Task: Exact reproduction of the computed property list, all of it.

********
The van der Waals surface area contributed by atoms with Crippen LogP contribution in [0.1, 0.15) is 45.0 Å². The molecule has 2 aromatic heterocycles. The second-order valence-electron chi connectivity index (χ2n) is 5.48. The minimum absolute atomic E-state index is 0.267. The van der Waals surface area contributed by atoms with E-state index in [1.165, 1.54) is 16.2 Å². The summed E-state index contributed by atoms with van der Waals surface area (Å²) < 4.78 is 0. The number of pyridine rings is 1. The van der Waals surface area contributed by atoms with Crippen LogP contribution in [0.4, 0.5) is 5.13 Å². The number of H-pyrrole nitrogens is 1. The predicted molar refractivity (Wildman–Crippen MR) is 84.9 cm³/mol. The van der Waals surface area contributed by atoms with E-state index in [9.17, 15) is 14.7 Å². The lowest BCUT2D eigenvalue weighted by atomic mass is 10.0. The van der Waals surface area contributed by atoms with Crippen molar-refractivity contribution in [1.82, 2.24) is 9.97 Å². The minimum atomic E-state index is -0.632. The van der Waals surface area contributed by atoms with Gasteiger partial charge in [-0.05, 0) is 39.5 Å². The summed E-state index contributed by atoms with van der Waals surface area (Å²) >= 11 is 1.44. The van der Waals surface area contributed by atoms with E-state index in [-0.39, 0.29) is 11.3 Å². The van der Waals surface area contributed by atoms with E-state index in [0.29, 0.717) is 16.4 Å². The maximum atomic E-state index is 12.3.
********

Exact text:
The van der Waals surface area contributed by atoms with Crippen LogP contribution in [0.1, 0.15) is 45.0 Å². The molecule has 2 aromatic heterocycles. The second-order valence-electron chi connectivity index (χ2n) is 5.48. The minimum absolute atomic E-state index is 0.267. The van der Waals surface area contributed by atoms with E-state index in [1.165, 1.54) is 16.2 Å². The summed E-state index contributed by atoms with van der Waals surface area (Å²) < 4.78 is 0. The number of pyridine rings is 1. The van der Waals surface area contributed by atoms with Crippen LogP contribution in [0.4, 0.5) is 5.13 Å². The number of H-pyrrole nitrogens is 1. The predicted molar refractivity (Wildman–Crippen MR) is 84.9 cm³/mol. The van der Waals surface area contributed by atoms with E-state index in [9.17, 15) is 14.7 Å². The lowest BCUT2D eigenvalue weighted by atomic mass is 10.0. The van der Waals surface area contributed by atoms with Crippen molar-refractivity contribution in [1.82, 2.24) is 9.97 Å². The minimum atomic E-state index is -0.632. The van der Waals surface area contributed by atoms with Gasteiger partial charge in [-0.05, 0) is 39.5 Å². The summed E-state index contributed by atoms with van der Waals surface area (Å²) >= 11 is 1.44. The van der Waals surface area contributed by atoms with E-state index in [-0.39, 0.29) is 11.3 Å². The van der Waals surface area contributed by atoms with E-state index in [0.29, 0.717) is 16.4 Å². The maximum atomic E-state index is 12.3.